How Running Red Lights Causes Car Accidents

April 20, 2023

running a red light in huntsville

Seeing a red-light accident occur is traumatizing—being directly involved in one can be life-changing. These accidents often happen at high speeds and give vehicle occupants little time to brace for impact or take evasive action. Unfortunately, in today’s busy society, trying to squeak through a yellow light is an increasingly common behavior.

If you or someone you love has been injured in a car accident, we’re here to help. Call Hodges Trial Lawyers at 256-826-4129 to set up a consultation now.

Running Red Lights is a Significant Cause of Accidents

The Insurance Institute for Highway Safety reports that red light running is a common and deadly driver behavior. In 2020 alone, over 900 people died as a result of red-light crashes. These accidents also led to approximately 116,000 injuries.

Although 85% of people report knowing that running a red light is extremely dangerous, over one-quarter of respondents had also run a red light in the previous 30 days. When you look at accident data from across the country, you’ll find that failing to heed traffic lights and signals is a very common cause of collisions.

How Red-Light Accidents Happen

Accidents at red lights happen in a variety of ways, each of which presents its own dangers. These include:

  • Rushing to make a yellow light: Most of us are guilty of doing this at some point in our lives. We see the light turn yellow and hit the gas to make it through. In many cases, this works out just fine. But when you rush through a yellow light that’s about to turn red, you may enter the intersection on the red light and cause a collision. Oncoming traffic waiting to turn left or cars that go the moment the light turns green could hit you.
  • Driving while distracted: Some of the most dangerous red-light accidents are caused by distracted drivers. If a driver is looking down at their phone while approaching a red light, they may not even notice that the light is red. This causes them to enter the intersection at full speed, possibly hitting cars that are legally in the intersection. It may also cause them to rear-end a car that is stopped at the intersection and push them into the intersection.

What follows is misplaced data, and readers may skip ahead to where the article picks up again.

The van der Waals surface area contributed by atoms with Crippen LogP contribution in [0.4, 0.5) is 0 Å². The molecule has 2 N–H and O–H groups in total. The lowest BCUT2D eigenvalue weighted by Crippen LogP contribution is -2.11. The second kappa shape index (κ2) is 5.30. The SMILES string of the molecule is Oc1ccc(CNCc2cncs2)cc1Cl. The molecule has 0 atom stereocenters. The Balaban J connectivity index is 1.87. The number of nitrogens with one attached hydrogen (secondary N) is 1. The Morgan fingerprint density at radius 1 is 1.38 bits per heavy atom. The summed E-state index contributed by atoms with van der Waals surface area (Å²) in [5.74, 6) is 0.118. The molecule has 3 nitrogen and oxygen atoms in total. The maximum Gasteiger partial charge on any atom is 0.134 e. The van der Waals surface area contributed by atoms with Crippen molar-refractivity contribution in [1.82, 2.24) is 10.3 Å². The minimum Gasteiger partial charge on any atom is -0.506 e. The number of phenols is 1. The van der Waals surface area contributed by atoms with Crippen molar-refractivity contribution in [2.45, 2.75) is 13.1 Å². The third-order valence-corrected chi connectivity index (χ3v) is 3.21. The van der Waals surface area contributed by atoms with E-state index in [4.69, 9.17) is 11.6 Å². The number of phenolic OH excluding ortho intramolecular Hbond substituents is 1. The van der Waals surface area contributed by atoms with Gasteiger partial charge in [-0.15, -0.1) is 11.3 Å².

• Trying to stop after rushing to make it through a yellow light: This happens when someone hits the gas to try to make it through, only to realize that they just don’t have enough time. They slam on their brakes and slide partially into the intersection or spin out, causing a collision.
  • Turns that occur after a light change: In most states, cars that enter the intersection on a yellow light have the right to complete that turn after the light turns red. When a driver turning left completes their turn after a light changes, they may be hit by a driver who enters the intersection as soon as the light turns green.

Protecting Yourself from Red Light Accidents

Although red light accidents are incredibly dangerous, states are making a lot of progress in this area. Research indicates that red light cameras are a very effective tool when it comes to reducing crash numbers and forcing people to drive more safely. The IIHS reports that communities with red-light cameras have lower levels of accidents and lower numbers of red-light runners.

You can also protect yourself simply by being wary of others’ actions and intentions. If you’re entering an intersection at a green light, don’t assume that the intersection will be clear. Check both ways to make sure that a distracted driver isn’t about to fly through the intersection and hit you. If you’re stopped at an intersection and you see someone coming up behind you way too fast to stop, try to scoot out of the way so they don’t push you into the intersection.

Seek Compensation with the Team at Hodges Trial Lawyers

After a red-light accident, talking to a lawyer should be a top priority. Call the team at Hodges Trial Lawyers to help you fight for compensation. Set up your consultation now by calling us at 256-826-4129 or reaching out to us online.